Burlingtonians have established a reputation for their generosity in helping to feed the hungry in Third World countries.
However, the book Burlington Firsts, by Ray Mifflin, reports that even the village of Wellington Square, which Burlington was called in a previous incarnation, once suffered a mild famine.
The popular song June in January wasn’t introduced by Bing Crosby in the movie Here Is My Heart until 1934, but the notion could have been reversed in 1816 when the growing season was set back by an incredible pair of June snowstorms.
Severe frost in early September further shortened the growing season in Burlington and limited the supply of fruits and vegetables.
The year 2018 arrived with freezing temperatures and weather forecasters say the thermometer will not be rising much for the remainder of January.
Annual New Year’s Day dips in Lake Ontario by members of the Polar Bear Club were cancelled this year in both Oakville and Hamilton.
Trent and Todd Courage, founders of the dip at Coronation Park, were worried about participants slipping on the ice that had formed on the edge of the lake.
The Hamilton event, generally held behind the Hutch’s on the Beach hotdog and hamburger location, cited similar reasons for the cancellation there.
In late 1976 and early 1977, a 51-day stretch of sub-zero chills lasted from Dec. 21 to Feb. 9. According to Environment Canada the coldest temperature ever recorded in Burlington in January was -29.4 C on Jan. 23, 1976.
Normally Lake Ontario freezes only around the edges, but ice usually forms in Burlington Bay. In 1851 a team of horses hauling a load of cordwood across the bay to Hamilton crashed through the ice.
That didn’t discourage horse owners in the area, though. Incredibly in 1863, a harness racing meet was held on the frozen bay to mark the wedding of the Prince of Wales. And the races continued for years after that.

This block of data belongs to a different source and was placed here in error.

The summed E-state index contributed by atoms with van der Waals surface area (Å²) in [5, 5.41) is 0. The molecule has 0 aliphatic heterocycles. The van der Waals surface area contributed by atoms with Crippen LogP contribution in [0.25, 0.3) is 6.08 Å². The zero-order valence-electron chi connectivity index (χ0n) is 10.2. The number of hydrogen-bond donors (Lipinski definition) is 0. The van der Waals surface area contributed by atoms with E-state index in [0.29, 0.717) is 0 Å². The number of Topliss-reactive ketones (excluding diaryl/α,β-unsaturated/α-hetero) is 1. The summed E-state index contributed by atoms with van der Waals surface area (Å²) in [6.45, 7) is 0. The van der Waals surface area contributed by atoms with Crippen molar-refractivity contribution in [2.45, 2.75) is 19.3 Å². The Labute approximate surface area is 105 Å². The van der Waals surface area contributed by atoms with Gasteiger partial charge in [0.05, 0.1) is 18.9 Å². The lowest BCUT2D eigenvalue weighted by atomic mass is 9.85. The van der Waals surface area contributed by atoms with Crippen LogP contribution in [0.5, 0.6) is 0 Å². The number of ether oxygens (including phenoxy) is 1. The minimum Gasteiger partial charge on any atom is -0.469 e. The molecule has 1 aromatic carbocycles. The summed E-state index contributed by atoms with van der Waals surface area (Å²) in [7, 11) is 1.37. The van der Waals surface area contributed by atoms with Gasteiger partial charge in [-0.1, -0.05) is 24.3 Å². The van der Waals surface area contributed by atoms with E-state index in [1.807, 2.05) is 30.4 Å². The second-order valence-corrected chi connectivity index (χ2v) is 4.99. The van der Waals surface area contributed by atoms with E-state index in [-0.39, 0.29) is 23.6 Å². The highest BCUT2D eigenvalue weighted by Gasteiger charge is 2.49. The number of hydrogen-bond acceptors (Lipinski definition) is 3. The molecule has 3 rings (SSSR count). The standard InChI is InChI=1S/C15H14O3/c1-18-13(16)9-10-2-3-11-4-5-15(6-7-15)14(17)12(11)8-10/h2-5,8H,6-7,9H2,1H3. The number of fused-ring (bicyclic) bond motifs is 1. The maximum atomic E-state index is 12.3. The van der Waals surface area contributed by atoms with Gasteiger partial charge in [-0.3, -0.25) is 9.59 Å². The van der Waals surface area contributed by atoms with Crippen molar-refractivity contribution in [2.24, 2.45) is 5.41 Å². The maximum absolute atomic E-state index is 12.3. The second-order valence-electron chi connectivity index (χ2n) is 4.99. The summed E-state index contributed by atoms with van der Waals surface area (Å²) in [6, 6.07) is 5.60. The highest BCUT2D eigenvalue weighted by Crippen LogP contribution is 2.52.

Long before refrigerators were in vogue, hired men cut blocks of ice from the bay and stored them in straw in ice houses along the shoreline to preserve food during the summer.
The ice-harvesting season was short, running from mid-January through February.
Wintry weather contributed to some tragedies, nevertheless.
On the morning of Feb. 12, 1894, a snowstorm hit Wellington Square and blew for 24 hours, creating a pile of ice 20 feet high and reaching out100 feet into Lake Ontario. There were snowdrifts 12 feet deep on shore.
The Brant Inn was severely damaged by a fire on Jan. 26, 1941. It was caused by an overheated furnace and aided by a 40 mile per hour gale that swept across Lake Ontario.
The day before the 1950 Grey Cup there were winds as high as 50 miles per hour in Burlington and 10 inches of snow fell on the town, even though it was only Nov. 24.
Residents of Van Wagner’s Beach in Hamilton had to get out of their cottages when waves 15 feet high came in off the lake.
The next day snow, which also blanketed Toronto, melted and turned Varsity Stadium into a quagmire. The game in which the Argonauts defeated the Winnipeg Blue Bombers is referred to as the ‘Mud Bowl’. Rain fell throughout the entire game.
A few days before Christmas in 1950, ice-coated firefighters from the Burlington Beach and Stoney Creek brigades stayed up all night battling a blaze that started shortly after midnight on Dec. 15 at the Beach Bungalow school. As a result students got an extended Christmas vacation.
As early as 1935 Burlington had its own ski resort, just a short 15-minute drive from downtown. The Cedar Springs Ski Club, 14 kilometres to the north, was founded by W.D. Flatt, for whom Flatt Road in Aldershot is named.
At one time there was and 85-foot-high ski jump there, as well as 78 cabins and, because the temperature was 10 to 15 degrees lower than the downtown area the snow stayed around much longer.
The club had more than 2,000 members at its peak.